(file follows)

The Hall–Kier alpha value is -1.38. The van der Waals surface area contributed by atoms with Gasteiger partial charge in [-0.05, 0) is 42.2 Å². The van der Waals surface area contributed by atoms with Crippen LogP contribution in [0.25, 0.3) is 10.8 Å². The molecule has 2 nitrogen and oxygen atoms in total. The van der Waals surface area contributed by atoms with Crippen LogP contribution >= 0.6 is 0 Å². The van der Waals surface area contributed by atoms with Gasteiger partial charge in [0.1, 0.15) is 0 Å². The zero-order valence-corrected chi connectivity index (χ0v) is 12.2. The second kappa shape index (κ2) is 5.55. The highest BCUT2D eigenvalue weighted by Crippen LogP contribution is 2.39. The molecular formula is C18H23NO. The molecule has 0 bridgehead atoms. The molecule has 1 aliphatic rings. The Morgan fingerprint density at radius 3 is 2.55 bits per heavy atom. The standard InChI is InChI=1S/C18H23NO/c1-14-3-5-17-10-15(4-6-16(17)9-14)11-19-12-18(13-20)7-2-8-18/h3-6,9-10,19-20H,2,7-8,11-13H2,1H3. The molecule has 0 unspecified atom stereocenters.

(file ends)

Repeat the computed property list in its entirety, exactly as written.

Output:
The Hall–Kier alpha value is -1.38. The van der Waals surface area contributed by atoms with Gasteiger partial charge in [-0.05, 0) is 42.2 Å². The van der Waals surface area contributed by atoms with Crippen LogP contribution in [0.25, 0.3) is 10.8 Å². The molecule has 2 nitrogen and oxygen atoms in total. The van der Waals surface area contributed by atoms with Crippen LogP contribution >= 0.6 is 0 Å². The van der Waals surface area contributed by atoms with Gasteiger partial charge in [0.1, 0.15) is 0 Å². The zero-order valence-corrected chi connectivity index (χ0v) is 12.2. The second kappa shape index (κ2) is 5.55. The highest BCUT2D eigenvalue weighted by Crippen LogP contribution is 2.39. The molecular formula is C18H23NO. The molecule has 0 bridgehead atoms. The molecule has 1 aliphatic rings. The Morgan fingerprint density at radius 3 is 2.55 bits per heavy atom. The standard InChI is InChI=1S/C18H23NO/c1-14-3-5-17-10-15(4-6-16(17)9-14)11-19-12-18(13-20)7-2-8-18/h3-6,9-10,19-20H,2,7-8,11-13H2,1H3. The molecule has 0 unspecified atom stereocenters.